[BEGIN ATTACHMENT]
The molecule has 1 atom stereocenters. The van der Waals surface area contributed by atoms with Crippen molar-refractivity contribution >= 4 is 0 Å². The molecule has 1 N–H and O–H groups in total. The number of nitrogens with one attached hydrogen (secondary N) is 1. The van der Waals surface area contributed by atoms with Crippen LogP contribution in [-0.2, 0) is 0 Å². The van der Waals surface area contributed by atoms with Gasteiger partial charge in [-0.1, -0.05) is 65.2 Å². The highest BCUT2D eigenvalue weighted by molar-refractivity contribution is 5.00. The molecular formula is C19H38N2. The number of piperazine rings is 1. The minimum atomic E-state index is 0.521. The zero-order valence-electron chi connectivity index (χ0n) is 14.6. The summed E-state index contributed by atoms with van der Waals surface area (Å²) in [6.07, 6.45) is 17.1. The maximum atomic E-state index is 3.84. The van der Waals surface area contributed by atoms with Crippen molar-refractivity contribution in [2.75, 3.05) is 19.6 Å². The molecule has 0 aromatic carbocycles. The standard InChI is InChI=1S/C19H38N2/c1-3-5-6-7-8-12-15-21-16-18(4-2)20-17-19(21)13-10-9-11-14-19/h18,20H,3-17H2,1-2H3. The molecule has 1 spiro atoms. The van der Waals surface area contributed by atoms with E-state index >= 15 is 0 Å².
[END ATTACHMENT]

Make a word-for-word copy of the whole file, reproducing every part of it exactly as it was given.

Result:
The molecule has 1 atom stereocenters. The van der Waals surface area contributed by atoms with Crippen molar-refractivity contribution >= 4 is 0 Å². The molecule has 1 N–H and O–H groups in total. The number of nitrogens with one attached hydrogen (secondary N) is 1. The van der Waals surface area contributed by atoms with Crippen LogP contribution in [-0.2, 0) is 0 Å². The van der Waals surface area contributed by atoms with Gasteiger partial charge in [-0.1, -0.05) is 65.2 Å². The highest BCUT2D eigenvalue weighted by molar-refractivity contribution is 5.00. The molecular formula is C19H38N2. The number of piperazine rings is 1. The minimum atomic E-state index is 0.521. The zero-order valence-electron chi connectivity index (χ0n) is 14.6. The summed E-state index contributed by atoms with van der Waals surface area (Å²) in [6.07, 6.45) is 17.1. The maximum atomic E-state index is 3.84. The van der Waals surface area contributed by atoms with Crippen molar-refractivity contribution in [2.75, 3.05) is 19.6 Å². The molecule has 0 aromatic carbocycles. The standard InChI is InChI=1S/C19H38N2/c1-3-5-6-7-8-12-15-21-16-18(4-2)20-17-19(21)13-10-9-11-14-19/h18,20H,3-17H2,1-2H3. The molecule has 1 spiro atoms. The van der Waals surface area contributed by atoms with E-state index >= 15 is 0 Å².